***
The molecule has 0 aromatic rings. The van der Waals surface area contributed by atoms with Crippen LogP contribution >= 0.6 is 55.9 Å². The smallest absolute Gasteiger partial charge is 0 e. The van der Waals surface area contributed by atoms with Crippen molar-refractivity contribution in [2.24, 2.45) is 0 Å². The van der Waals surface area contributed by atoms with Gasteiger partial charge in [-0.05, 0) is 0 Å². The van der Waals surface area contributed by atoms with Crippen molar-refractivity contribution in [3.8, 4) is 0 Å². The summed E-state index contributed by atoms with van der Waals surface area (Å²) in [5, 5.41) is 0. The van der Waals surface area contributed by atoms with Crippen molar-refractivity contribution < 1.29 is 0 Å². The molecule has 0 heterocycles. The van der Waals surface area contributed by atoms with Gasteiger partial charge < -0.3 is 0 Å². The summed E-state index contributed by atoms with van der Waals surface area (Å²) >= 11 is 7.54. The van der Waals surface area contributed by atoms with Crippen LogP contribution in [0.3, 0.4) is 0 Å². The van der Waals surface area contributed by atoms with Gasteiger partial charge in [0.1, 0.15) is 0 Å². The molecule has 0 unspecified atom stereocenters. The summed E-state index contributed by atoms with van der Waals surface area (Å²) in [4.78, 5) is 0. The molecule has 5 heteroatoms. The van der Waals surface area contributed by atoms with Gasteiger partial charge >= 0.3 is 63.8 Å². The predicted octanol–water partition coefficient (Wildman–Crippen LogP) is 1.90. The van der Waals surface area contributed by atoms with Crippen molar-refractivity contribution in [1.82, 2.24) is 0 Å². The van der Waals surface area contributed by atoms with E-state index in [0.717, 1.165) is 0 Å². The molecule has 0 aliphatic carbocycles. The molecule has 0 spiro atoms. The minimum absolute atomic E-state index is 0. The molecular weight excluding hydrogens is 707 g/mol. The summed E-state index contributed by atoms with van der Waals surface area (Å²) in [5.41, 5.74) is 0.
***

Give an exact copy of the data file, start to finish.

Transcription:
The molecule has 0 aromatic rings. The van der Waals surface area contributed by atoms with Crippen LogP contribution >= 0.6 is 55.9 Å². The smallest absolute Gasteiger partial charge is 0 e. The van der Waals surface area contributed by atoms with Crippen molar-refractivity contribution in [2.24, 2.45) is 0 Å². The van der Waals surface area contributed by atoms with Gasteiger partial charge in [-0.05, 0) is 0 Å². The van der Waals surface area contributed by atoms with Crippen molar-refractivity contribution in [3.8, 4) is 0 Å². The summed E-state index contributed by atoms with van der Waals surface area (Å²) in [5, 5.41) is 0. The van der Waals surface area contributed by atoms with Crippen molar-refractivity contribution < 1.29 is 0 Å². The molecule has 0 heterocycles. The van der Waals surface area contributed by atoms with Gasteiger partial charge < -0.3 is 0 Å². The summed E-state index contributed by atoms with van der Waals surface area (Å²) >= 11 is 7.54. The van der Waals surface area contributed by atoms with Crippen LogP contribution in [0.3, 0.4) is 0 Å². The van der Waals surface area contributed by atoms with Gasteiger partial charge in [0.1, 0.15) is 0 Å². The molecule has 0 unspecified atom stereocenters. The summed E-state index contributed by atoms with van der Waals surface area (Å²) in [4.78, 5) is 0. The molecule has 5 heteroatoms. The van der Waals surface area contributed by atoms with Gasteiger partial charge >= 0.3 is 63.8 Å². The predicted octanol–water partition coefficient (Wildman–Crippen LogP) is 1.90. The van der Waals surface area contributed by atoms with Crippen molar-refractivity contribution in [1.82, 2.24) is 0 Å². The van der Waals surface area contributed by atoms with E-state index in [0.717, 1.165) is 0 Å². The molecule has 0 aliphatic carbocycles. The molecule has 0 spiro atoms. The minimum absolute atomic E-state index is 0. The molecular weight excluding hydrogens is 707 g/mol. The summed E-state index contributed by atoms with van der Waals surface area (Å²) in [5.41, 5.74) is 0.